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News Navigator: Why did CITES ban trade of 2 otter species amid craze in Japan?

An otter being raised in an "animal cafe" is seen in Tokyo's Toshima Ward on May 10, 2019. (Mainichi/Kazuhiro Igarashi)

The Mainichi Shimbun answers some common questions readers may have about strengthened regulations on the international trade of otters, amid a craze for acquiring the animals as pets in Japan.

Question: How did the otter trade become strictly regulated?

Answer: A multinational treaty to protect endangered plants and animals called the Convention on International Trade in Endangered Species (CITES) regulates the international wildlife trade. A conference of countries and regions that have signed the convention was held in Switzerland in August, during which Asian small-clawed and smooth-coated otters were included on a list that prohibits commercial trade of the animals in principle.

The two species mainly inhabit areas near waters in Southeast Asia. However, their numbers have decreased due to the deterioration of water quality, excessive fur hunting and other causes. Since 1977, the species were included on a list where permission from the country in which the animals inhabit is required to import them.

Q: Why did the trade of the two endangered otter species become strictly regulated?

A: TV programs featuring the animals in Japan triggered a boom in demand for Asian small-clawed otters as pets. It has been pointed out that such trends can lead to a rise in wildlife smuggling. There has been a case where an otter was sold for several hundred thousand yen. According to the international nongovernmental organization TRAFFIC, which monitors wildlife trafficking, a total of 39 otters were confiscated before they were smuggled into Japan in 2016 and 2017.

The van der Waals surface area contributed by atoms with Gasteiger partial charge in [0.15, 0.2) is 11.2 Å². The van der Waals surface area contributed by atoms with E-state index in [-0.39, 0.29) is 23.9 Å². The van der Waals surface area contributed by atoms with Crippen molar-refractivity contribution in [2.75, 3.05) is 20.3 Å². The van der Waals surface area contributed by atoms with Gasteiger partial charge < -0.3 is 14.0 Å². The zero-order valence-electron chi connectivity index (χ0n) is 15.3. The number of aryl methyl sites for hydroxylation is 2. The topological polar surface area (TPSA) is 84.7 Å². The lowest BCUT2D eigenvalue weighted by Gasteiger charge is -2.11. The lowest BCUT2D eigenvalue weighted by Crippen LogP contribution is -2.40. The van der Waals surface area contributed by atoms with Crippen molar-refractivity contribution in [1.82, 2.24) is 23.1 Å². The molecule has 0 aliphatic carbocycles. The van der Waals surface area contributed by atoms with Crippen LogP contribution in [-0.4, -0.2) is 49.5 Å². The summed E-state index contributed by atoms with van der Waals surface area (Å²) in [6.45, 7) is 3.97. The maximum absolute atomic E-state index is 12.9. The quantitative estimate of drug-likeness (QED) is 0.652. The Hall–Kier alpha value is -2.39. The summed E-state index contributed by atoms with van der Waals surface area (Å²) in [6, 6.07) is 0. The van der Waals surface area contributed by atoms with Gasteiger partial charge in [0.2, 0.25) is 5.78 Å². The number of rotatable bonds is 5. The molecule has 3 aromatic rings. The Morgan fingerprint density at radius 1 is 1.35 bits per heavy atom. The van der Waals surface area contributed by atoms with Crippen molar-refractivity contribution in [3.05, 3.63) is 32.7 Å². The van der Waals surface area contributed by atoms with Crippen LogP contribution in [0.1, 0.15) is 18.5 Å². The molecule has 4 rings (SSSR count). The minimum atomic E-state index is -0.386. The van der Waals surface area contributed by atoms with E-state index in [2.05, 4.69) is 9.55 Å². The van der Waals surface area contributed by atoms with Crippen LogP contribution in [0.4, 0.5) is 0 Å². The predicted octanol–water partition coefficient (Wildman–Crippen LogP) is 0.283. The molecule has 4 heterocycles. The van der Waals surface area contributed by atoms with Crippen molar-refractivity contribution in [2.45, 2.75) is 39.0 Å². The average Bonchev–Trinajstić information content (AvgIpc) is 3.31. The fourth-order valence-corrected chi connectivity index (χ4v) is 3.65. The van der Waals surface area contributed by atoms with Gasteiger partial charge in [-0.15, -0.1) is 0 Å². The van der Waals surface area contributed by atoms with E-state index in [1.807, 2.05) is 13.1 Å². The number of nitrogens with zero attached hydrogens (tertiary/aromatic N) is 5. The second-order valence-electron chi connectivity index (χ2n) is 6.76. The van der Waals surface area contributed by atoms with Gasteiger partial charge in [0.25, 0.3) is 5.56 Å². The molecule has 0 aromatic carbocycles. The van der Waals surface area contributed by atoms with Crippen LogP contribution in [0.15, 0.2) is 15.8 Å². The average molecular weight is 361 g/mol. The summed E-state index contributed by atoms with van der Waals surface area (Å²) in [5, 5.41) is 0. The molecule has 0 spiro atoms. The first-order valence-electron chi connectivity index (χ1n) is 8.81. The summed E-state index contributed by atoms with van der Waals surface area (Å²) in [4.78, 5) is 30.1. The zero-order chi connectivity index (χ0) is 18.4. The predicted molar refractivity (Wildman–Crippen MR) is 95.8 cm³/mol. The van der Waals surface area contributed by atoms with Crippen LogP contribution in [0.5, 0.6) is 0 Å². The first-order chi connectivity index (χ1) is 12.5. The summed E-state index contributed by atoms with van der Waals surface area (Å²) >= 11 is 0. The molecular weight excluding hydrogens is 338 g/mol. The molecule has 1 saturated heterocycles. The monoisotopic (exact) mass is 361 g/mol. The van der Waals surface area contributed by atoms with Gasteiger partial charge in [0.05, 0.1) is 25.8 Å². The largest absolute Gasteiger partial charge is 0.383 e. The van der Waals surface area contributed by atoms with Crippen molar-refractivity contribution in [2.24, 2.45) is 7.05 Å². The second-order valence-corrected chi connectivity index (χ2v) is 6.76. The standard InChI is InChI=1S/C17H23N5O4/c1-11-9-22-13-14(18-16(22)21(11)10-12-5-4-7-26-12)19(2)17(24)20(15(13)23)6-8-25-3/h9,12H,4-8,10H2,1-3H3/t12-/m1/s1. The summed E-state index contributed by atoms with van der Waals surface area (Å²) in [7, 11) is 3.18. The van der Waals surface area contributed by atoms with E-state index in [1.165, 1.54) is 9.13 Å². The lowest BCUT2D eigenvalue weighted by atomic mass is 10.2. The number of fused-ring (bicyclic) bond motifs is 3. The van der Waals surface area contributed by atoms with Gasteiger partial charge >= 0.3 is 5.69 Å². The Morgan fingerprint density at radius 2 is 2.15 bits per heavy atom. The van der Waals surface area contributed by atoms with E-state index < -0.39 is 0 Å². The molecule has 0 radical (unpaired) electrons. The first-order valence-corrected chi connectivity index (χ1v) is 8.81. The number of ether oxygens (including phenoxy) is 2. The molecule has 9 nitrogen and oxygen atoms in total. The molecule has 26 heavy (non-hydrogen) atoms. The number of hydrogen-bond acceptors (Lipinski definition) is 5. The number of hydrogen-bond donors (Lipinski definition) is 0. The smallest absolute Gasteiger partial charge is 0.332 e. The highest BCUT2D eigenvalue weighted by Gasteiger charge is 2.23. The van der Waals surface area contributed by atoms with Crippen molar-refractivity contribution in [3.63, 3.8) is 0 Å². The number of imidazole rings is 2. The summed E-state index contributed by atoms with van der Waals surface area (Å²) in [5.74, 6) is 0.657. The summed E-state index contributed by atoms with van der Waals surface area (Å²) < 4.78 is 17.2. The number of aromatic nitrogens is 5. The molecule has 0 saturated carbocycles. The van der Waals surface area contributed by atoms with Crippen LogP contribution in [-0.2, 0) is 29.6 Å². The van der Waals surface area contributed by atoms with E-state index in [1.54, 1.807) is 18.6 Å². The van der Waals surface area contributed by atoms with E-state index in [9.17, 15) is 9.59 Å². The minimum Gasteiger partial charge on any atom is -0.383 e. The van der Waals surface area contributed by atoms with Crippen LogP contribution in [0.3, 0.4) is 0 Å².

Q: Did Japan agree to strengthen the regulation?

A: In the August conference, countries in which the Asian small-clawed and smooth-coated otters inhabit, such as India, suggested stricter regulations. Meanwhile, Indonesia -- which has permitted the export of some otter species to Japan -- opposed the proposal on the grounds that the species are not rare, among other reasons. Japan aligned with Indonesia, in opposition to the plan.

Q: How will Japan respond?

A: The Ministry of the Environment will designate Asian small-clawed and smooth-coated otters as internationally endangered species of wild fauna and flora. The species can only be imported for academic purposes, with permission from the country where they inhabit. The ones currently raised in Japan can be adopted by a new owner if authorized by the environment ministry to do so.

It is difficult to raise otters, as they require fresh fish and shellfish for food. The best way to interact with one may be to simply visit a zoo.

(Japanese original by Kazuhiro Igarashi, Science & Environment News Department)

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